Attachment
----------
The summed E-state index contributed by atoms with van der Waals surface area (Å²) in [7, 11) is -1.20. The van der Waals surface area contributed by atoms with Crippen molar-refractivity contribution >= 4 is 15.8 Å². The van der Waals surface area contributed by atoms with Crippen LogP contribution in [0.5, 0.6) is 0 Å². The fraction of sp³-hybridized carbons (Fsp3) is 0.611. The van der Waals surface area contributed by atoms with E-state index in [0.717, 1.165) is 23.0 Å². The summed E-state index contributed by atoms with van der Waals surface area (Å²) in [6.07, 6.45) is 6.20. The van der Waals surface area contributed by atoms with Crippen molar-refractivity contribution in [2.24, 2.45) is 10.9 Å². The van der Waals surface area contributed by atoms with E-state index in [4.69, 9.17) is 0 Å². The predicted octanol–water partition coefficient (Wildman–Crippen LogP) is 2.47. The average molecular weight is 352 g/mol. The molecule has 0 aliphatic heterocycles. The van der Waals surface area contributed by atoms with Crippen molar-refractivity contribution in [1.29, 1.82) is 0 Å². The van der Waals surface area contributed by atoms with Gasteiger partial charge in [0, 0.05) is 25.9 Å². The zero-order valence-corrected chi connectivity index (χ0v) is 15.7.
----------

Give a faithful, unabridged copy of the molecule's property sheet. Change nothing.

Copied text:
The summed E-state index contributed by atoms with van der Waals surface area (Å²) in [7, 11) is -1.20. The van der Waals surface area contributed by atoms with Crippen molar-refractivity contribution >= 4 is 15.8 Å². The van der Waals surface area contributed by atoms with Crippen LogP contribution in [0.5, 0.6) is 0 Å². The fraction of sp³-hybridized carbons (Fsp3) is 0.611. The van der Waals surface area contributed by atoms with E-state index in [0.717, 1.165) is 23.0 Å². The summed E-state index contributed by atoms with van der Waals surface area (Å²) in [6.07, 6.45) is 6.20. The van der Waals surface area contributed by atoms with Crippen molar-refractivity contribution in [2.24, 2.45) is 10.9 Å². The van der Waals surface area contributed by atoms with E-state index in [4.69, 9.17) is 0 Å². The predicted octanol–water partition coefficient (Wildman–Crippen LogP) is 2.47. The average molecular weight is 352 g/mol. The molecule has 0 aliphatic heterocycles. The van der Waals surface area contributed by atoms with Crippen molar-refractivity contribution in [1.29, 1.82) is 0 Å². The van der Waals surface area contributed by atoms with Gasteiger partial charge in [0, 0.05) is 25.9 Å². The zero-order valence-corrected chi connectivity index (χ0v) is 15.7.